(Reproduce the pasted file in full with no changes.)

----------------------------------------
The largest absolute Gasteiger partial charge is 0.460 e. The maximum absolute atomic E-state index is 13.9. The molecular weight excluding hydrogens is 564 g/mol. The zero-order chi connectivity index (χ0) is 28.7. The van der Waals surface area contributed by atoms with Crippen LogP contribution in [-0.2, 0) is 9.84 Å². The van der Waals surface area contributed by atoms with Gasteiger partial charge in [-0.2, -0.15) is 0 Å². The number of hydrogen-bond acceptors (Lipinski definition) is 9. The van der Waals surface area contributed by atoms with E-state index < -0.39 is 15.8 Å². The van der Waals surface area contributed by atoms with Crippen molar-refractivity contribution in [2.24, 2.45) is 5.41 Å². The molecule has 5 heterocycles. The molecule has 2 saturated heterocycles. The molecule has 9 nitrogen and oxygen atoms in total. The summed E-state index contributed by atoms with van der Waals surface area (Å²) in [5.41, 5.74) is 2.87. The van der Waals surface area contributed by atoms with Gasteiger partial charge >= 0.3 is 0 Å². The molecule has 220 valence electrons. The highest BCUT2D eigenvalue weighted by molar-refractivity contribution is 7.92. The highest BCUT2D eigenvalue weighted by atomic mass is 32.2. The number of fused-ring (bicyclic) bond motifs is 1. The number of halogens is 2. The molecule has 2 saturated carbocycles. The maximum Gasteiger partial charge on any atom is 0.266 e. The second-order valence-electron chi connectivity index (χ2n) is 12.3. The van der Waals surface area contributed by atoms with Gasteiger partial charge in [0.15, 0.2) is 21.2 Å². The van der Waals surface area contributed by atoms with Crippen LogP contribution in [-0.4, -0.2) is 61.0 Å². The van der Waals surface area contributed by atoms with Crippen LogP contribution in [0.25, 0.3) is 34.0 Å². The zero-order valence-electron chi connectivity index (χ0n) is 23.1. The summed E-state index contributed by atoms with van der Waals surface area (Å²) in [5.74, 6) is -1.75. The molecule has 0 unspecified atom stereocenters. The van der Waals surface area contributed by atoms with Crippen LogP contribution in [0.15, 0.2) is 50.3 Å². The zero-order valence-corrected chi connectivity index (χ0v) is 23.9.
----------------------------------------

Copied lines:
The largest absolute Gasteiger partial charge is 0.460 e. The maximum absolute atomic E-state index is 13.9. The molecular weight excluding hydrogens is 564 g/mol. The zero-order chi connectivity index (χ0) is 28.7. The van der Waals surface area contributed by atoms with Crippen LogP contribution in [-0.2, 0) is 9.84 Å². The van der Waals surface area contributed by atoms with Gasteiger partial charge in [-0.2, -0.15) is 0 Å². The number of hydrogen-bond acceptors (Lipinski definition) is 9. The van der Waals surface area contributed by atoms with E-state index < -0.39 is 15.8 Å². The van der Waals surface area contributed by atoms with Crippen molar-refractivity contribution in [2.24, 2.45) is 5.41 Å². The molecule has 5 heterocycles. The molecule has 2 saturated heterocycles. The molecule has 9 nitrogen and oxygen atoms in total. The summed E-state index contributed by atoms with van der Waals surface area (Å²) in [5.41, 5.74) is 2.87. The van der Waals surface area contributed by atoms with Gasteiger partial charge >= 0.3 is 0 Å². The molecule has 220 valence electrons. The highest BCUT2D eigenvalue weighted by molar-refractivity contribution is 7.92. The highest BCUT2D eigenvalue weighted by atomic mass is 32.2. The number of fused-ring (bicyclic) bond motifs is 1. The number of halogens is 2. The molecule has 2 saturated carbocycles. The maximum Gasteiger partial charge on any atom is 0.266 e. The second-order valence-electron chi connectivity index (χ2n) is 12.3. The van der Waals surface area contributed by atoms with Gasteiger partial charge in [0.15, 0.2) is 21.2 Å². The van der Waals surface area contributed by atoms with Crippen LogP contribution in [-0.4, -0.2) is 61.0 Å². The van der Waals surface area contributed by atoms with Crippen LogP contribution in [0.25, 0.3) is 34.0 Å². The zero-order valence-electron chi connectivity index (χ0n) is 23.1. The summed E-state index contributed by atoms with van der Waals surface area (Å²) in [5.74, 6) is -1.75. The molecule has 0 unspecified atom stereocenters. The van der Waals surface area contributed by atoms with Crippen LogP contribution in [0.15, 0.2) is 50.3 Å². The zero-order valence-corrected chi connectivity index (χ0v) is 23.9.